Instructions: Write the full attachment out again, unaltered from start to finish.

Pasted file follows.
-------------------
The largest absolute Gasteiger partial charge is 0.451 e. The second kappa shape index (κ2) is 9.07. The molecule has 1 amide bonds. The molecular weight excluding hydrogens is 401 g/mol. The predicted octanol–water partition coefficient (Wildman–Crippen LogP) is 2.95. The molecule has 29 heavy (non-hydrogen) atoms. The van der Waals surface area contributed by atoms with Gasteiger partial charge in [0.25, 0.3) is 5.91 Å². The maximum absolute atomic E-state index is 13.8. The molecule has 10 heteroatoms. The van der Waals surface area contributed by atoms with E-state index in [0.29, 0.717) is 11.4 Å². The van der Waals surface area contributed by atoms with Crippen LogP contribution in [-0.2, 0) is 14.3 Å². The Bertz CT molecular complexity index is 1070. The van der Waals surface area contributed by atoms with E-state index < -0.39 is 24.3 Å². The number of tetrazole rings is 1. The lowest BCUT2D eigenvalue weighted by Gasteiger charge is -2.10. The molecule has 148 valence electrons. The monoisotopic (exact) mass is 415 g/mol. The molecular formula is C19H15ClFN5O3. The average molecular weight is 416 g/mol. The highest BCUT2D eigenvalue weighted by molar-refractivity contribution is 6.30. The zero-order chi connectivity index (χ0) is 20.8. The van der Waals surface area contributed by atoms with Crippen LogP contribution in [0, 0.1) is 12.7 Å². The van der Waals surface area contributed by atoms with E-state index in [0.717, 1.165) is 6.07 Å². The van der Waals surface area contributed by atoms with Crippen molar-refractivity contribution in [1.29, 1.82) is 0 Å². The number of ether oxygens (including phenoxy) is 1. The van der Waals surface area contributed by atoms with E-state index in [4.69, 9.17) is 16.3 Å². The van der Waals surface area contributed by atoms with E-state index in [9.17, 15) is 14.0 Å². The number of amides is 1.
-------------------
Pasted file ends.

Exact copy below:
The largest absolute Gasteiger partial charge is 0.451 e. The second kappa shape index (κ2) is 9.07. The molecule has 1 amide bonds. The molecular weight excluding hydrogens is 401 g/mol. The predicted octanol–water partition coefficient (Wildman–Crippen LogP) is 2.95. The molecule has 29 heavy (non-hydrogen) atoms. The van der Waals surface area contributed by atoms with Gasteiger partial charge in [0.25, 0.3) is 5.91 Å². The maximum absolute atomic E-state index is 13.8. The molecule has 10 heteroatoms. The van der Waals surface area contributed by atoms with E-state index in [0.29, 0.717) is 11.4 Å². The van der Waals surface area contributed by atoms with Crippen LogP contribution in [-0.2, 0) is 14.3 Å². The Bertz CT molecular complexity index is 1070. The van der Waals surface area contributed by atoms with E-state index < -0.39 is 24.3 Å². The number of tetrazole rings is 1. The lowest BCUT2D eigenvalue weighted by Gasteiger charge is -2.10. The molecule has 148 valence electrons. The monoisotopic (exact) mass is 415 g/mol. The molecular formula is C19H15ClFN5O3. The average molecular weight is 416 g/mol. The highest BCUT2D eigenvalue weighted by molar-refractivity contribution is 6.30. The zero-order chi connectivity index (χ0) is 20.8. The van der Waals surface area contributed by atoms with Crippen LogP contribution in [0, 0.1) is 12.7 Å². The van der Waals surface area contributed by atoms with E-state index in [0.717, 1.165) is 6.07 Å². The van der Waals surface area contributed by atoms with Crippen molar-refractivity contribution in [1.29, 1.82) is 0 Å². The number of ether oxygens (including phenoxy) is 1. The van der Waals surface area contributed by atoms with E-state index in [4.69, 9.17) is 16.3 Å². The van der Waals surface area contributed by atoms with E-state index in [9.17, 15) is 14.0 Å². The number of amides is 1.